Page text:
If these parables formed a body, would the parable of the dragnet be the appendix? Seemingly all it does is repeat part of the parable of the weeds. Does this parable contribute anything unique?
I think this parable, while teaching the same truths seen in the parable of the dragnet, does contribute something unique. While there unity among all these parables, they are all parables about the kingdom, there is also diversity and progression; with that being the case why repeat an earlier theme? Also, while there are other parables that build on each other and repeat the same idea, such as the parables of the mustard seed and leaven and the parables of the treasure and the pearl, notice how these follow one another. If the parable of the dragnet is meant to do nothing more than repeat the truths of the parable of the weeds why insert so many other parables in between them?
There are two things that make this parable unique, its emphasis and its context.
Whereas the parable of the weeds stresses the delay between the inauguration of the kingdom in sowing the good seed of salvation and the consummation of the kingdom bringing full salvation and judgment, the parable of the dragnet the emphasizes judgment alone. The parable of the weeds answers the question, “Why if the kingdom has come is there still evil present?” The parable of the dragnet warns of certain judgment. D.A. Carson points out the different emphasis saying, “Whereas the parable of the weeds focuses on the long period of the reign of God during which tares coexist with the wheat and the enemy has large powers, the parable of the net simply describes the situation that exists when the last judgment takes place.” In the parable of the weeds we are told of the state of both the weeds and the wheat at the close of the age (vv.42-43), here we are told only of the state of the bad fish. The first parable is an explanation, this one is a warning.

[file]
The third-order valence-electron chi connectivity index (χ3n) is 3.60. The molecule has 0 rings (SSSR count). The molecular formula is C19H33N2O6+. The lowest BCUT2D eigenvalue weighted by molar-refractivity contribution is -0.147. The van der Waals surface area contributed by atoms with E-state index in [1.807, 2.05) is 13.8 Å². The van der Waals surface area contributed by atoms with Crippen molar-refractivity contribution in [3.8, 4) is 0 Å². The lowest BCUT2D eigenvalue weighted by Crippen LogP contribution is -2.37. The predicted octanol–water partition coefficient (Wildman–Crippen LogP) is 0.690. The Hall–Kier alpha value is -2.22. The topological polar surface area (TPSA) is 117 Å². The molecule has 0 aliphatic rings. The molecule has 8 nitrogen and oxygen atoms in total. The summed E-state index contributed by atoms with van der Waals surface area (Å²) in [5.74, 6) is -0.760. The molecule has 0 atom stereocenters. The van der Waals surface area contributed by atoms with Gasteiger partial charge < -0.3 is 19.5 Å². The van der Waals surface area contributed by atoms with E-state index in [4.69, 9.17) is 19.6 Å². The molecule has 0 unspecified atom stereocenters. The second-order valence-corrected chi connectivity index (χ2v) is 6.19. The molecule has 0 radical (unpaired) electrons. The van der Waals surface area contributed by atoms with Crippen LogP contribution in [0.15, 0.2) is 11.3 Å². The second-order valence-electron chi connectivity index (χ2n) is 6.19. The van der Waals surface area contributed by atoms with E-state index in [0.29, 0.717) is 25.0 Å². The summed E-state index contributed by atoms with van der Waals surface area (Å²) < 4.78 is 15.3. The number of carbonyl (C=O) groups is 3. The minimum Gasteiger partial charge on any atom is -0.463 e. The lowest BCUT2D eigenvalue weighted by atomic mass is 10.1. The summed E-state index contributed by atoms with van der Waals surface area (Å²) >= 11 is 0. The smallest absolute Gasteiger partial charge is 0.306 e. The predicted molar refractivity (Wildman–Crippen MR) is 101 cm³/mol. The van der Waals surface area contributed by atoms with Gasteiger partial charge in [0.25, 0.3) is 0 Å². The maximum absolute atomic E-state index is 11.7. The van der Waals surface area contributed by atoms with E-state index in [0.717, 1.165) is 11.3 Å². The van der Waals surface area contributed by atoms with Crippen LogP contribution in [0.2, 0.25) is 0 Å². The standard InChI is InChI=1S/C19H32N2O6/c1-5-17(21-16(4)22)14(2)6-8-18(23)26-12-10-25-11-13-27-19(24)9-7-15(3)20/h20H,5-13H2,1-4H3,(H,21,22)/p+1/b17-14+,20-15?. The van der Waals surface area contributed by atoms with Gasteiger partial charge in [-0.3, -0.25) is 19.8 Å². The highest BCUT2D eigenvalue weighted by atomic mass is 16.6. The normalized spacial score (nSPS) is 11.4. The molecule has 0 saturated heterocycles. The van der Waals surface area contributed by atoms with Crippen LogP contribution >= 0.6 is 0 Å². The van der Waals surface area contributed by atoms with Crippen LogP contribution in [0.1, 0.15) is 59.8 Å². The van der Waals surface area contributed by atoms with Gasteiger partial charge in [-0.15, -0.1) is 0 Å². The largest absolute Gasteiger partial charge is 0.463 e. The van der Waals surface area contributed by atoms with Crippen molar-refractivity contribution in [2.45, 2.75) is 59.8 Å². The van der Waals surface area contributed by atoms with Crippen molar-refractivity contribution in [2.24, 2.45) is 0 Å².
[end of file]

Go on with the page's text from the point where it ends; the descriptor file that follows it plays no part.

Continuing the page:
But it is the context that I think makes this parable most distinct and powerful. I think the word that makes it explode with power is the first one, “again”. Initially I thought of this word as nothing more than connective tissue. I read some great commentators who made much of the “again” in v. 45 as indicating the close connection between the parables of the treasure and pearl. I agree there is a close connection, but was bothered by their ignoring the “again” in v. 47. Then I thought what if the “again” is meant to show the relation of all three parables? I believe it is.
How do they relate? It’s like this, the kingdom of heaven will eternally be for you either treasure or torment. The kingdom brings both salvation and judgment, so it will either be your greatest delight or your greatest fright. All that God is will either be for you to enjoy, or for you to fear. God is holy, infinite, sovereign, incomprehensible, self-sufficient, immutable, omnipotent, omniscient, omnipresent, eternal, righteous, and faithful. Will you know all that God is as your eternal and deepest delight or dread?